We don't begrudge anyone a belief system, but we're just going to go ahead and point out that Ayurveda and Hinduism -- which GuruNanada clearly takes its cues from -- is completely separate from the Zen school of Buddhism. But, then again, this is a product that's somehow simplifying and distressing you're life by taking a simple oil diffuser -- seriously, a tea candle under a glass plate gets the job done -- attaching a Bluetooth speaker to it and flashing an LED light at you. Oddly, practitioners somehow managed to find peace before without attaching a high-intensity light and a Spotify list to it.
We'll freely admit that, after 40 years or so, the dorm-room blacklight probably needed an update. However, a four-color bulb producing up to 12 shades while being controlled through an app that also streams music to its connected speaker? Even if you want your room to be the Electric Daisy Carnival whenever you walk in, it still requires a lot of prep work to make that happen. At best, you've managed to give yourself a really costly alarm clock feet above your bed.
Those who are against male circumcision consider any form of it mutilation. However, those who consider it both a long-held religious custom and a benefit to personal hygiene definitely have a threshold for just how much circumcision they want performed. Much as there are dummies you'd perform cardiopulmonary resuscitation on, this is the item you'd want a a would-be doctor or mohel practicing on before performing the actual procedure.
Judging by its other products, Wallmonkeys is just trying to be a more generic version of its competitor, Fathead. However, without the sports and entertainment licensing deals that come along with it, you get big stickers of exotic animals, random cartoon characters and... this poor woman who's just trying to breathe. While Wallmonkeys may have intended this for a doctor's office, pharmacy or medical supply store, judging by the reviews -- and there are some great ones -- we're not quite sure they correctly judged the market for this, "Senior Woman With Surprised Face" or "Asia Old Man."
Even just want to slam six ounces of champagne but look like as big of a frat bro as possible while doing it? Say no more. This champagne funnel seems ready-made for the infield at the Kentucky Derby, The Hunt in New Jersey or an America's Cup weekend. When you have Champagne tastes and a "Champagne of Beers" personality, this is the accessory you need.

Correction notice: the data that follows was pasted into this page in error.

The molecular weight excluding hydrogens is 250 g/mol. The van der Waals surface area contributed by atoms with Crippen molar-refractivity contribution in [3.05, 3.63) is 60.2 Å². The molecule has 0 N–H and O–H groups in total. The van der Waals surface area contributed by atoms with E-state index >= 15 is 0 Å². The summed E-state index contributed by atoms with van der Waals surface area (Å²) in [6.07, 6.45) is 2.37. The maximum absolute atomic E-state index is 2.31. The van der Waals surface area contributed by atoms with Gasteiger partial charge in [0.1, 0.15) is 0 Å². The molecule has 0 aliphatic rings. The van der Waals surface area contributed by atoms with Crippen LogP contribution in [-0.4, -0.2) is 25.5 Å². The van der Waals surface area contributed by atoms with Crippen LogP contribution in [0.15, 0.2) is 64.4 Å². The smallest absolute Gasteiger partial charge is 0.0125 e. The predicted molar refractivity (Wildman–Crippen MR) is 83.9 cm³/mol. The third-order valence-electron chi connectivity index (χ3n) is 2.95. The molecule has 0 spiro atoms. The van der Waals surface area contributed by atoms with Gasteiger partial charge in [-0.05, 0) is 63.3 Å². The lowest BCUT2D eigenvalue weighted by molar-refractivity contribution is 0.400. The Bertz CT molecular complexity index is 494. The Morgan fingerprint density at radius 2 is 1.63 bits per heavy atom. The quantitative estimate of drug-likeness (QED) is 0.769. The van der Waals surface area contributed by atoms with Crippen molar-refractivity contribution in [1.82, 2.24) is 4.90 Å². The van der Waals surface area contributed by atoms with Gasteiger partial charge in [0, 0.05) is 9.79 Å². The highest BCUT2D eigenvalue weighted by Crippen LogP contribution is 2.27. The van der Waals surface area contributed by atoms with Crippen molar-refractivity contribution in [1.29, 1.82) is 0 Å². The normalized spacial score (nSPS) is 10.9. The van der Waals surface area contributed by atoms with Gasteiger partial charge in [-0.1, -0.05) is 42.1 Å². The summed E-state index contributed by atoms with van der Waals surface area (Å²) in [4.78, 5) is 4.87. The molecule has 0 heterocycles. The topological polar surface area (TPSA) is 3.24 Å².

Don't stop, kitty kitty, don't stop, kitty kitty...
No, your cat probably doesn't need a turntable made out of scratchable corrugated cardboard, but considering all of the other things that cat could be scratching -- curtains, furniture... you -- you may as well let it rock a party.
If you aren't familiar with the Japanese concept of kawaii -- basically all cuteness, all the time -- then let Cheero initiate you. Quite frankly, everyone should be as happy to recharge a mobile device as this little portable battery pack with a face is. Granted, this is shipping straight from Japan, and all of the instructions are in Japanese, but if you also don't know the basic functions of a battery charger, let Cheero's happy countenance also serve as one of puzzled bemusement. Yes, Cheero, the United States is a strange, mirthless, kawaii-deprived place: save us from ourselves.
We aren't going to say character culture is weird, because it's anything but. Sanrio has made Hello Kitty and her friends international icons. More than a few of you have played Pokemon Go years (maybe decades?) after you were first introduced to those pocket monsters.
Well, Korea has a character culture all its own, and Kakao is a big part of it. The only thing "weird" about this product is that, well, it's a facial treatment. In this case, genetically modified fruit APEACH lends its image to a mix of Hyaluronic acid and Collagen designed to hydrate your skin. Other characters can tend to your moisturizing, soothing and wrinkle care (poor, poor Neo), but all have the same effect as skin-care products as they do as animated friends: making fans and followers feel young.